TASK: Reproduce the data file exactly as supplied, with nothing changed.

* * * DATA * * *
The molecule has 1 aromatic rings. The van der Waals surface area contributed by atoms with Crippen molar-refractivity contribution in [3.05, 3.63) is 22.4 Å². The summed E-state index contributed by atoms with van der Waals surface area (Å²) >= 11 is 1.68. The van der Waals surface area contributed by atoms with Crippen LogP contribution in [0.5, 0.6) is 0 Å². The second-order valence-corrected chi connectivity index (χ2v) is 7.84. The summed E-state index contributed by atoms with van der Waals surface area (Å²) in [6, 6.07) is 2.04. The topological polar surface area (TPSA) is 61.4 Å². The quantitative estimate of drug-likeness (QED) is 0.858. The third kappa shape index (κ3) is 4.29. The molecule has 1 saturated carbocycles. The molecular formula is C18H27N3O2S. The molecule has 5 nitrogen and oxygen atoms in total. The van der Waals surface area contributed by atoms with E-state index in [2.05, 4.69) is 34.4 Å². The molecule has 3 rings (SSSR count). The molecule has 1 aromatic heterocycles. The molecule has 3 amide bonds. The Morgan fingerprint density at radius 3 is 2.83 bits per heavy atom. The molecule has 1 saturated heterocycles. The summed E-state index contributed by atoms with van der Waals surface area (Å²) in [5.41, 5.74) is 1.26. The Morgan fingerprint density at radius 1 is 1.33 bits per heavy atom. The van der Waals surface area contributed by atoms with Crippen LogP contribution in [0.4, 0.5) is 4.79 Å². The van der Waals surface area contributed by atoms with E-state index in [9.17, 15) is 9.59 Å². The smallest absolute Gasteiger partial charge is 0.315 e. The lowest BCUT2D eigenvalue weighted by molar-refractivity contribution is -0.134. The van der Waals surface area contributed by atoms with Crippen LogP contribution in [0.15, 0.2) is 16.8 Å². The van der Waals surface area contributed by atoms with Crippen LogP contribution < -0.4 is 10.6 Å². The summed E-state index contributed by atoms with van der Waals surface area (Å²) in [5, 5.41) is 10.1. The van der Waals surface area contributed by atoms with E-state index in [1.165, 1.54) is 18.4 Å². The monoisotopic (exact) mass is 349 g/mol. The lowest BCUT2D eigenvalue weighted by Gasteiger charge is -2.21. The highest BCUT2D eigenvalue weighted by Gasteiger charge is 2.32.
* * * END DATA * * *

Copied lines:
The molecule has 1 aromatic rings. The van der Waals surface area contributed by atoms with Crippen molar-refractivity contribution in [3.05, 3.63) is 22.4 Å². The summed E-state index contributed by atoms with van der Waals surface area (Å²) >= 11 is 1.68. The van der Waals surface area contributed by atoms with Crippen LogP contribution in [0.5, 0.6) is 0 Å². The second-order valence-corrected chi connectivity index (χ2v) is 7.84. The summed E-state index contributed by atoms with van der Waals surface area (Å²) in [6, 6.07) is 2.04. The topological polar surface area (TPSA) is 61.4 Å². The quantitative estimate of drug-likeness (QED) is 0.858. The third kappa shape index (κ3) is 4.29. The molecule has 1 saturated carbocycles. The molecular formula is C18H27N3O2S. The molecule has 5 nitrogen and oxygen atoms in total. The van der Waals surface area contributed by atoms with E-state index in [2.05, 4.69) is 34.4 Å². The molecule has 3 rings (SSSR count). The molecule has 1 aromatic heterocycles. The molecule has 3 amide bonds. The Morgan fingerprint density at radius 3 is 2.83 bits per heavy atom. The molecule has 1 saturated heterocycles. The summed E-state index contributed by atoms with van der Waals surface area (Å²) in [5.41, 5.74) is 1.26. The Morgan fingerprint density at radius 1 is 1.33 bits per heavy atom. The van der Waals surface area contributed by atoms with Crippen LogP contribution in [0.4, 0.5) is 4.79 Å². The van der Waals surface area contributed by atoms with E-state index in [9.17, 15) is 9.59 Å². The smallest absolute Gasteiger partial charge is 0.315 e. The lowest BCUT2D eigenvalue weighted by molar-refractivity contribution is -0.134. The van der Waals surface area contributed by atoms with Crippen LogP contribution in [0.15, 0.2) is 16.8 Å². The van der Waals surface area contributed by atoms with Crippen LogP contribution < -0.4 is 10.6 Å². The summed E-state index contributed by atoms with van der Waals surface area (Å²) in [5, 5.41) is 10.1. The van der Waals surface area contributed by atoms with E-state index in [1.165, 1.54) is 18.4 Å². The monoisotopic (exact) mass is 349 g/mol. The lowest BCUT2D eigenvalue weighted by Gasteiger charge is -2.21. The highest BCUT2D eigenvalue weighted by Gasteiger charge is 2.32.